Bloat in dogs is an extremely serious and dangerous medical condition that should be treated as a medical emergency. Even mild cases of bloat can turn fatal. Although the causes of bloat are still not clear, the symptoms that occur are fairly consistent and are a sign that you should seek immediate medical attention. Educating yourself on this terrible condition is the best way to help prevent it and reduce the risks to your dog, should they ever get it.
What is Bloat?
Bloat, also called gastric dilatation and volvulus, or GDV, is a condition where the stomach expands, filling with gas and fluids, and also twists on itself. It’s not clear whether the twisting occurs first and then the bloating or the other way around, but either way, this process creates a very bad situation for the dog. Once the stomach becomes distended and twisted, it puts pressure on the diaphragm, which causes problems with breathing. It also compresses the blood vessels, restricting blood flow to the stomach and return flow to the heart. Even mild cases of bloat should be regarded as an emergency situation, and you should seek treatment immediately.
Bloat most commonly affects large or giant breed dogs, especially those with a deep chest or who are tall and narrow. Great Danes, Saint Bernards, Standard Poodles, Doberman Pinschers, and Irish Setters are all at greater risk. Although these breeds are at a higher risk, no dog is completely safe, as bloat has been reported in almost every breed. Dogs with immediate relatives (parents, siblings, offspring) that have a history of bloat are at greater risk as well.
What Happens if My Dog Gets Bloat?
Signs and Symptoms
Since it’s unknown why bloat happens, it’s very important to know the signs and symptoms should it occur. The most common signs of bloat are an abdomen that appears swollen, excessive drooling, panting, fatigue without being able to sleep, and trying to vomit without actually being able to produce any vomit. Some dogs will actually make sounds to let you know they are in pain as well.
If your dog shows any of these signs and you suspect bloat, you should bring them to the emergency room immediately. Bloat can progress very quickly, and death can occur within hours of the first symptoms. There is no treatment you can do at home, and the only course of action is an emergency medical procedure by a professional veterinarian.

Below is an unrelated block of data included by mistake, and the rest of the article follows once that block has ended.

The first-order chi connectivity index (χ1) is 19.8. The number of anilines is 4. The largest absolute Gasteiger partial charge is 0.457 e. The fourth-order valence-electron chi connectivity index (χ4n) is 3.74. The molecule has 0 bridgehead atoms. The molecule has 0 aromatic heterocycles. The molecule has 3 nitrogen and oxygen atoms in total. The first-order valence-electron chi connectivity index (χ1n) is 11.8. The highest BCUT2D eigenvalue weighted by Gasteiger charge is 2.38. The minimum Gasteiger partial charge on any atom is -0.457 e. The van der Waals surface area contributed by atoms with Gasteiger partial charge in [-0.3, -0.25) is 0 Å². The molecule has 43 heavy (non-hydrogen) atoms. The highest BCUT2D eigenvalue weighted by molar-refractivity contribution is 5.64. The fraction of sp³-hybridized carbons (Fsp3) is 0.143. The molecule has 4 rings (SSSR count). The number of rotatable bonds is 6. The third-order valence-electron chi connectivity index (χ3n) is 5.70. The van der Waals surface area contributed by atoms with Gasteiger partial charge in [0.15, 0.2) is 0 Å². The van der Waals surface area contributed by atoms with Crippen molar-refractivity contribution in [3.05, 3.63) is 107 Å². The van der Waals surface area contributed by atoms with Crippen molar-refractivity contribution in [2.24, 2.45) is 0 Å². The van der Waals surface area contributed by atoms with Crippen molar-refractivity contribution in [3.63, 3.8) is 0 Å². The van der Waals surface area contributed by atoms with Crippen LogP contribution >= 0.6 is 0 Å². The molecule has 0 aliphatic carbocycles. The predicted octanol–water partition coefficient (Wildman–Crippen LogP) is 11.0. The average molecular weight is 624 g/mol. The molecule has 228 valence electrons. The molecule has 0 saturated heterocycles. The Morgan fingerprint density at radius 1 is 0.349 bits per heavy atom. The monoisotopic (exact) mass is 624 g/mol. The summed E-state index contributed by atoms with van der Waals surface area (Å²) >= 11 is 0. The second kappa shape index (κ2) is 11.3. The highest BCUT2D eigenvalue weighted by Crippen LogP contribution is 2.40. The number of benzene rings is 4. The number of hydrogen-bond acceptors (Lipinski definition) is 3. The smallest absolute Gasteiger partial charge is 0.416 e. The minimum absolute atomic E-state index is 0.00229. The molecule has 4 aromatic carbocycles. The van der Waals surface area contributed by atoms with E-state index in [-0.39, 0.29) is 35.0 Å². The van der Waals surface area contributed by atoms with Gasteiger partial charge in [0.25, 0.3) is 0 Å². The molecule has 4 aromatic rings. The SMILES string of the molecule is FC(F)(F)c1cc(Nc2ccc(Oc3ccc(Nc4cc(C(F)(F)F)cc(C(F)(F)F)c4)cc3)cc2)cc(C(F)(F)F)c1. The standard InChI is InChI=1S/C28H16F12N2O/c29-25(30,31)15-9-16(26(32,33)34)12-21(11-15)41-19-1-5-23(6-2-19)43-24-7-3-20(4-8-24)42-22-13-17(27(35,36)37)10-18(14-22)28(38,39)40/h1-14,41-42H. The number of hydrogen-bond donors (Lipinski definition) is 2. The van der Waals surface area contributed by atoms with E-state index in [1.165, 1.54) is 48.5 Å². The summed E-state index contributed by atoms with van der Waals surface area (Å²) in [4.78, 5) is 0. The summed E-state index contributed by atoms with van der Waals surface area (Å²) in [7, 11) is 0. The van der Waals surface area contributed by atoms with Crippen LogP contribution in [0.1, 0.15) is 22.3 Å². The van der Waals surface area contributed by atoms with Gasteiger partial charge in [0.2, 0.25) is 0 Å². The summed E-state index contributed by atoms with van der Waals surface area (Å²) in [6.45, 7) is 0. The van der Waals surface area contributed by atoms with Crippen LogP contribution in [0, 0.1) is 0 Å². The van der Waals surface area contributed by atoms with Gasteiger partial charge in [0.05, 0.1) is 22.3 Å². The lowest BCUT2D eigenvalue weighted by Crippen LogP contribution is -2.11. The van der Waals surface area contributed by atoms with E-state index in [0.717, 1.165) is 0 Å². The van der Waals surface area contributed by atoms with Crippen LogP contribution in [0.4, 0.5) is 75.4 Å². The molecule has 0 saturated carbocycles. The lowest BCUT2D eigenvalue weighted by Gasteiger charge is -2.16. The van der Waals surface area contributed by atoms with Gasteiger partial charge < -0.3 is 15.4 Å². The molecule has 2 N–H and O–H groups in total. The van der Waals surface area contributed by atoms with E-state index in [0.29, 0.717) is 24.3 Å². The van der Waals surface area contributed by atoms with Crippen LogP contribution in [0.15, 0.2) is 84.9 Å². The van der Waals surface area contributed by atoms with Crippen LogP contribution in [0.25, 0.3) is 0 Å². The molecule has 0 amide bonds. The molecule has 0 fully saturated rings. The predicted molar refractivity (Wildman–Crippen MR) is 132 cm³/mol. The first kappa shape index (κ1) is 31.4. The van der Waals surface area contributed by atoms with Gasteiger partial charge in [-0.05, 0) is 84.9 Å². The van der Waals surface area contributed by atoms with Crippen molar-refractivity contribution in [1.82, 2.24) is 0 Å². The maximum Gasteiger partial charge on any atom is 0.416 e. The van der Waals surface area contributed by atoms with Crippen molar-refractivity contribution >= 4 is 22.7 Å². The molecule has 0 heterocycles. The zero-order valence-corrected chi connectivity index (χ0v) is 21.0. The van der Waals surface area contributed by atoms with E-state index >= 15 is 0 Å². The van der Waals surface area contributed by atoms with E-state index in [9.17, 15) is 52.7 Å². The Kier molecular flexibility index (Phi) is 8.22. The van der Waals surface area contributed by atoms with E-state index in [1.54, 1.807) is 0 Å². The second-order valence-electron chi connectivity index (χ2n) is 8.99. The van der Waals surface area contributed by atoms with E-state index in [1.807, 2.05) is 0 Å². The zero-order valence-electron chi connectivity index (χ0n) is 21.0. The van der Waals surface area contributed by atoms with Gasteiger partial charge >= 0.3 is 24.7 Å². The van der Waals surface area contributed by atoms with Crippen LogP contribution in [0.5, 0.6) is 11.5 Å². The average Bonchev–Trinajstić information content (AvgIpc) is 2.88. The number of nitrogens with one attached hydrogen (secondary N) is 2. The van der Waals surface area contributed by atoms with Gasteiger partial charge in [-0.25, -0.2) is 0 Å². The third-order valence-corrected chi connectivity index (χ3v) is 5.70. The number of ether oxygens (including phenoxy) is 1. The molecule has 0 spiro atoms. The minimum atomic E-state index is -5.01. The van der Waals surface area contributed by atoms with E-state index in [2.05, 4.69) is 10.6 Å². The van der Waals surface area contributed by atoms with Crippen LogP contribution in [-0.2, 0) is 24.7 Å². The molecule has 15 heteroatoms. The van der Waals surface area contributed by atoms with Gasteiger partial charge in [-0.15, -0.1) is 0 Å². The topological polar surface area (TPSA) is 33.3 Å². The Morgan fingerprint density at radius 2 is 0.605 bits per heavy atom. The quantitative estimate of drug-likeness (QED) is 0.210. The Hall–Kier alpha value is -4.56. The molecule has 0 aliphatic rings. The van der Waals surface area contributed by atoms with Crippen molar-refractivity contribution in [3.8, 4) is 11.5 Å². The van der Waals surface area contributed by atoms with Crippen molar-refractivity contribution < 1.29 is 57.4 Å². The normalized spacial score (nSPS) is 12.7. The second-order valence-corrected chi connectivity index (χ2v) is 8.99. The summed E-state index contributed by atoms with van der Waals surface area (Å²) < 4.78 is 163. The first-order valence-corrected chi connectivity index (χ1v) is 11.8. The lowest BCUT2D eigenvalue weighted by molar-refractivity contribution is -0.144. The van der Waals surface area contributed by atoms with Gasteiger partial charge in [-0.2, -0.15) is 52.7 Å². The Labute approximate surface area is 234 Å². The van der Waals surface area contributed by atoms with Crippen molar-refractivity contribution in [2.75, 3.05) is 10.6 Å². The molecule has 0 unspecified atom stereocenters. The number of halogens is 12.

Once at the emergency room, tests such as x-rays and bloodwork will be done to determine if your dog does have bloat. If confirmed, the only treatment is surgery. A surgical procedure will be done to first untwist the stomach, and then a procedure called gastropexy is done where the stomach is sutured to the wall of the abdomen to prevent it from twisting again.
Depending on the severity of the condition, there may be further procedures done to take out the spleen or part of the stomach if damaged.
It’s important to be aware that even with treatment, this condition may still be fatal. That’s why time is of the essence. The longer a dog is bloated, the worse prognosis they have. Dogs will usually remain in the hospital for a couple of days to ensure all organs return to normal functionality and the dog’s general health improves.
If you think your dog is at risk for bloat, there are steps you can take that may help to prevent this condition.
Feeding your dog at least two meals a day or several small meals throughout the day, as opposed to one larger meal per day, greatly reduces the chances of bloat.
Fast eaters are at greater risk for bloat, so serving food in bowls with posts that slow eating or using food puzzles can help control your dog’s eating pace. It’s also important to reduce or eliminate the stress and anxiety that may be causing your dog to eat quickly. If there are other dogs in the house, separate them at feeding time. Avoid strenuous exercise and activity immediately after eating.
For diet, avoid food high in oils and fats. You may want to avoid dry kibble; your veterinarian can help you make this determination. Always provide plenty of water, and refrain from giving table scraps.
It was once thought that elevated bowls were beneficial; however, there has been no evidence to confirm this, and in some cases, it is believed to actually worsen risks because the head is forced into a less natural eating position.
In addition to the lifestyle habits to prevent bloat, you may want to consider having a prophylactic gastropexy done on your dog. This is the same procedure discussed earlier for the emergency treatment of bloat where the stomach is attached to the abdomen wall, except this is done preemptively.
This is not recommended for all dogs, but if you have a dog that is at a high risk for bloat, such as a Great Dane, or one that has a history of it in their family, you should discuss this option with your veterinarian. If they are undergoing another abdominal surgery, such as being spayed, this procedure might be combined with it.
Consult With Your Veterinarian
As with any concerns for your pet’s health and wellbeing, please contact your veterinarian with any questions and concerns about bloat and your dog. They can provide answers to any questions and discuss what options may be best for your particular pet and situation.
Bloat is a scary and unpleasant condition. That’s why it’s important to educate yourself and have the necessary tools at your disposal should it become a concern for you and your dog.